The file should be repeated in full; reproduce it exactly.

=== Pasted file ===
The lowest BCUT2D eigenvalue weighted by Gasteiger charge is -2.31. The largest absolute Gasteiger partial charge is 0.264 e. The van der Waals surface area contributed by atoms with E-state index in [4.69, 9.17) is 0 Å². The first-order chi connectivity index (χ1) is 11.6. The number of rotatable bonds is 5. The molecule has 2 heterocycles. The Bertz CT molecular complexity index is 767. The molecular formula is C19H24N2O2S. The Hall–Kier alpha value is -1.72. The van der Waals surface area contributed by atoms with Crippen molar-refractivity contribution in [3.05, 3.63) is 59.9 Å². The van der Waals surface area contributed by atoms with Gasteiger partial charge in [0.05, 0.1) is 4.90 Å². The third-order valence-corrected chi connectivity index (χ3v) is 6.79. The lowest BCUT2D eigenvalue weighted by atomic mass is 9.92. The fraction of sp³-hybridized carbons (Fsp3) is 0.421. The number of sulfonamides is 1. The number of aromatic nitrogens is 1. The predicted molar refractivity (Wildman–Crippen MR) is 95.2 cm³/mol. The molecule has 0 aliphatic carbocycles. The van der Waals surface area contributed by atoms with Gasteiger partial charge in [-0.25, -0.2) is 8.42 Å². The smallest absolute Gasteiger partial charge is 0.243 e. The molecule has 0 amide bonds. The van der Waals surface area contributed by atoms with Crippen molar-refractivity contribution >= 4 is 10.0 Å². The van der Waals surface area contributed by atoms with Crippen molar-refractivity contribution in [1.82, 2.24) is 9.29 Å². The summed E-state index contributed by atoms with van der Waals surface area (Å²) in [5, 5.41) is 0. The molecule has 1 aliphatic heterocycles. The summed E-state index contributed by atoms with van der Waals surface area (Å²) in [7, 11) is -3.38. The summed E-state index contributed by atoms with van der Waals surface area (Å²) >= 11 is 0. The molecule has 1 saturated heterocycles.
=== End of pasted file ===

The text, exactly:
The lowest BCUT2D eigenvalue weighted by Gasteiger charge is -2.31. The largest absolute Gasteiger partial charge is 0.264 e. The van der Waals surface area contributed by atoms with E-state index in [4.69, 9.17) is 0 Å². The first-order chi connectivity index (χ1) is 11.6. The number of rotatable bonds is 5. The molecule has 2 heterocycles. The Bertz CT molecular complexity index is 767. The molecular formula is C19H24N2O2S. The Hall–Kier alpha value is -1.72. The van der Waals surface area contributed by atoms with Crippen molar-refractivity contribution in [3.05, 3.63) is 59.9 Å². The van der Waals surface area contributed by atoms with Gasteiger partial charge in [0.05, 0.1) is 4.90 Å². The third-order valence-corrected chi connectivity index (χ3v) is 6.79. The lowest BCUT2D eigenvalue weighted by atomic mass is 9.92. The fraction of sp³-hybridized carbons (Fsp3) is 0.421. The number of sulfonamides is 1. The number of aromatic nitrogens is 1. The predicted molar refractivity (Wildman–Crippen MR) is 95.2 cm³/mol. The molecule has 0 aliphatic carbocycles. The van der Waals surface area contributed by atoms with Gasteiger partial charge in [-0.25, -0.2) is 8.42 Å². The smallest absolute Gasteiger partial charge is 0.243 e. The molecule has 0 amide bonds. The van der Waals surface area contributed by atoms with Crippen molar-refractivity contribution >= 4 is 10.0 Å². The van der Waals surface area contributed by atoms with Crippen molar-refractivity contribution in [1.82, 2.24) is 9.29 Å². The summed E-state index contributed by atoms with van der Waals surface area (Å²) in [5, 5.41) is 0. The molecule has 1 aliphatic heterocycles. The summed E-state index contributed by atoms with van der Waals surface area (Å²) in [7, 11) is -3.38. The summed E-state index contributed by atoms with van der Waals surface area (Å²) >= 11 is 0. The molecule has 1 saturated heterocycles.